As I promised yesterday, here is the second part of the interview (see yesterday’s post for the complete interview) that focuses on Gregg Allison’s seven key attributes of  his understanding of the church, spelled out in his new book, Sojourners and Strangers: The Doctrine of the Church (Wheaton: Crossway).

Your core definitions of the church include the following: doxological, logocentric, pneumadynamic, covenantal, confessional, missional, and spatio-temporal/eschatological. Could you briefly summarize what these aspects mean?

The church is characterized by seven attributes. The first three are characteristics regarding the origin and orientation of the church: it is (1) doxological, or oriented to the glory of God; (2) logocentric, or centered on the incarnate Word of God, Jesus Christ, and the inspired Word of God, Scripture; and (3) pneumadynamic, or created, gathered, gifted, and empowered by the Holy Spirit. The final four are characteristics regarding the gathering and sending of the church: it is (4) covenantal, or gathered as members in new covenant relationship with God and in covenantal relationship with each other; (5) confessional, or united by both personal confession of faith in Christ and common confession of the Christian faith; (6) missional, or identified as the body of divinely-called and divinely-sent ministers to proclaim the gospel and advance the kingdom of God; and (7) spatio-temporal/eschatological, or assembled as a historical reality (located in space and time) and possessing a certain hope and clear destiny while its lives the strangeness of ecclesial existence in the here-and-now.

I like this definition! What about you?

Gregg Allison, Professor of Christian Theology at Southern Baptist Theological Seminary, has written a book on ecclesiology, the doctrine of the church: Sojourners and Strangers: The Doctrine of the Church (Wheaton: Crossway). This is the most recent release in Crossway’s excellent Foundations of Evangelical Theology series.

A few preliminary remarks should be made before reading the interview, which will, hopefully, lead you to read the book. First, the title should reveal a bit of Allison’s ecclesiological bent, broadly baptistic (note the smaller case “b”), with a respectful interaction and irenic engagement with other ecclesiologies. This would be reflective of many in the EFCA.

Second, the foundational focus is on the biblical nature of the church. This is foundational, and ministries are determined by that foundation. This, he believes, is his most important contribution to the study of ecclesiology today. I would strongly agree, as I have stated it this way for many years. We must understand what the biblical nature of the church is if we are going to understand what the function and ministries of the church are to be.

Third, he defines the church through seven key attributes, the first three based on “the origin and orientation of the church,” with the final four focused on the “gathering and sending of the church.” I will include this in part 2 of this interview, which you can read tomorrow. I believe you will, as did I, find this very helpful.

Fourth, he is sympathetic to the notion of a multisite church model. This is a relatively recent Evangelical phenomenon, so it will be helpful to hear the biblical reasons for his support.

Finally, Allison notes that one of the greatest challenges in the church today is “so-called Christians claim to love Jesus but they can’t stand the church and are not involving themselves in a local church. Thus, the challenge is how to root the church in the gospel of Jesus and connect these people, who claim to know the gospel of Jesus, to the church.” Most of us feel this, and utter a hearty Amen.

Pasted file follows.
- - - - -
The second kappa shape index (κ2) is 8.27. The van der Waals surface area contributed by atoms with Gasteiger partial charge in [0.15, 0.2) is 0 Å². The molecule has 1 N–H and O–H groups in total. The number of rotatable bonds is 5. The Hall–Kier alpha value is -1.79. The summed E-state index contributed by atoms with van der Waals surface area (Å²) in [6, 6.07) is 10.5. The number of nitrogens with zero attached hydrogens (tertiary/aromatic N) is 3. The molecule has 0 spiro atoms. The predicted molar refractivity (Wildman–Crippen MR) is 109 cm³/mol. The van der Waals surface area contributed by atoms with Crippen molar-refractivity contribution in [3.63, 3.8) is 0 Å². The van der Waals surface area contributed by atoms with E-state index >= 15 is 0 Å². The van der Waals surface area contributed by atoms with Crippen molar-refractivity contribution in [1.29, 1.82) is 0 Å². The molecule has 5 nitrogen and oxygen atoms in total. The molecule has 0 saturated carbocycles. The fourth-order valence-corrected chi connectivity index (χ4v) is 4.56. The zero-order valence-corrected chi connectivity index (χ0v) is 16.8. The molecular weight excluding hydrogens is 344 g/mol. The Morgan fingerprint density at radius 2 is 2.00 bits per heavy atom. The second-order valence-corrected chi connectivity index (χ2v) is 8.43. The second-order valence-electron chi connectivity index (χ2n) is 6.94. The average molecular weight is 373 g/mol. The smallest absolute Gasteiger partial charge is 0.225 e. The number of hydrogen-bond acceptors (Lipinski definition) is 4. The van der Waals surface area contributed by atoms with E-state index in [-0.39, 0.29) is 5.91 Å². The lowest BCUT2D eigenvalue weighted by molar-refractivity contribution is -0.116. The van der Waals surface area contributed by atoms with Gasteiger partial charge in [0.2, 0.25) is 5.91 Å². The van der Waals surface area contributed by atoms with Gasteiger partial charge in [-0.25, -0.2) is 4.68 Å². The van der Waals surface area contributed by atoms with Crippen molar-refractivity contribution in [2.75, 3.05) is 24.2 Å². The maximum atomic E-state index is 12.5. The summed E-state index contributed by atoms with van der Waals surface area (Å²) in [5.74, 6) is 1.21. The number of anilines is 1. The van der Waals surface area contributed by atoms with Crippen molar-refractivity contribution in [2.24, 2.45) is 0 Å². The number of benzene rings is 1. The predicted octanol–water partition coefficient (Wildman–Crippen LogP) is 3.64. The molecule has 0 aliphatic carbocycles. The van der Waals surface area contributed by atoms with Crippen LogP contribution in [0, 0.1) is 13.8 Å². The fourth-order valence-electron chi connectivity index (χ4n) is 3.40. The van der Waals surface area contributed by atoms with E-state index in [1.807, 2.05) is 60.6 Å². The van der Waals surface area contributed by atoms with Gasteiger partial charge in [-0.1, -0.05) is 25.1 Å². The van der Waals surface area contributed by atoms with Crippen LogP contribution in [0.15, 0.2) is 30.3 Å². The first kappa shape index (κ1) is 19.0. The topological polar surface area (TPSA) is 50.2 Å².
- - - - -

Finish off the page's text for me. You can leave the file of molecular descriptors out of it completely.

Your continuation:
Matthew Claridge interviewed Allison in Credo Magazine about this new publication:

I encourage you to read the interview, even more so the book. But today and tomorrow I am going to share two excerpts from the interview, with the hope it will whet your appetite to read the book.

What are some of the challenges you personally faced in writing this systematic treatment of the church?

One of the key challenges was writing an ecclesiology for an audience that is broadly evangelical and thus holds to divergent positions on ecclesiological matters such as continuity and discontinuity between the Old Testament and New Testament and the old covenant people of God and the new covenant people of God, the normative or descriptive nature of the book of Acts, when the church began and who are its members, the relationship of the church to Israel and the kingdom of God, the nature and recipients of baptism, the nature and recipients of the Lord’s Supper, how the church should be governed (e.g., episcopalian, presbyterian, congregational with one pastor and a board of deacons, congregational with a plurality of elders), and the like. In my opinion, a generic evangelical ecclesiology cannot be written. Thus, I chose to write a broadly baptistic ecclesiology (reflecting my theological persuasion and my membership in several baptistic churches over the course of my life) that (I hope) fairly presents other ecclesiologies and interacts with them in a respectful and irenic fashion. At the same time, my ecclesiology develops in some directions that are not typically baptistic (though not without historical precedents and contemporary examples) like opening with a discussion of biblical covenants and identifying the church as the new covenant people of God, a significant emphasis on church discipline, a view of the Lord’s Supper that is both memorial and a type of spiritual presence (with strong warrant from 1 Cor. 10:14-2)[sic], a plurality of elders, the diaconate consisting of both deacons and deaconesses (this latter point is affirmed within a complementarian framework), and advocacy of a particular multisite church structure.